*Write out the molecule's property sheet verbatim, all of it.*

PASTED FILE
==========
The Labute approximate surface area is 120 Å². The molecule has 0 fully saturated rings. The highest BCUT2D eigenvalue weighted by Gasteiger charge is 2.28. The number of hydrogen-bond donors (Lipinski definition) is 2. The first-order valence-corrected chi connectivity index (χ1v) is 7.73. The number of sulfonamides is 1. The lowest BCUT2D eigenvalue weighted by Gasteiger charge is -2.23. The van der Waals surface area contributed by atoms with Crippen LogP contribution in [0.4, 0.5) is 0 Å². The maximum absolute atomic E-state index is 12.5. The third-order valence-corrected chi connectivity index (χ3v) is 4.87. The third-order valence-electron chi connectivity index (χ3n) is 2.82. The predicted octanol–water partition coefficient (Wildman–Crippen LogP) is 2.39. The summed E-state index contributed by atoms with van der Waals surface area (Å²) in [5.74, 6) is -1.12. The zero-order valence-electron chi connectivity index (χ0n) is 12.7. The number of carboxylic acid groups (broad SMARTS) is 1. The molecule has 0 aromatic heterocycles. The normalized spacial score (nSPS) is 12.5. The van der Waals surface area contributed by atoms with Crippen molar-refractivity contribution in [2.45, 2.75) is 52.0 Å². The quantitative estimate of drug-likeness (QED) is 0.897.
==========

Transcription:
The Labute approximate surface area is 120 Å². The molecule has 0 fully saturated rings. The highest BCUT2D eigenvalue weighted by Gasteiger charge is 2.28. The number of hydrogen-bond donors (Lipinski definition) is 2. The first-order valence-corrected chi connectivity index (χ1v) is 7.73. The number of sulfonamides is 1. The lowest BCUT2D eigenvalue weighted by Gasteiger charge is -2.23. The van der Waals surface area contributed by atoms with Crippen LogP contribution in [0.4, 0.5) is 0 Å². The maximum absolute atomic E-state index is 12.5. The third-order valence-corrected chi connectivity index (χ3v) is 4.87. The third-order valence-electron chi connectivity index (χ3n) is 2.82. The predicted octanol–water partition coefficient (Wildman–Crippen LogP) is 2.39. The summed E-state index contributed by atoms with van der Waals surface area (Å²) in [5.74, 6) is -1.12. The zero-order valence-electron chi connectivity index (χ0n) is 12.7. The number of carboxylic acid groups (broad SMARTS) is 1. The molecule has 0 aromatic heterocycles. The normalized spacial score (nSPS) is 12.5. The van der Waals surface area contributed by atoms with Crippen molar-refractivity contribution in [2.45, 2.75) is 52.0 Å². The quantitative estimate of drug-likeness (QED) is 0.897.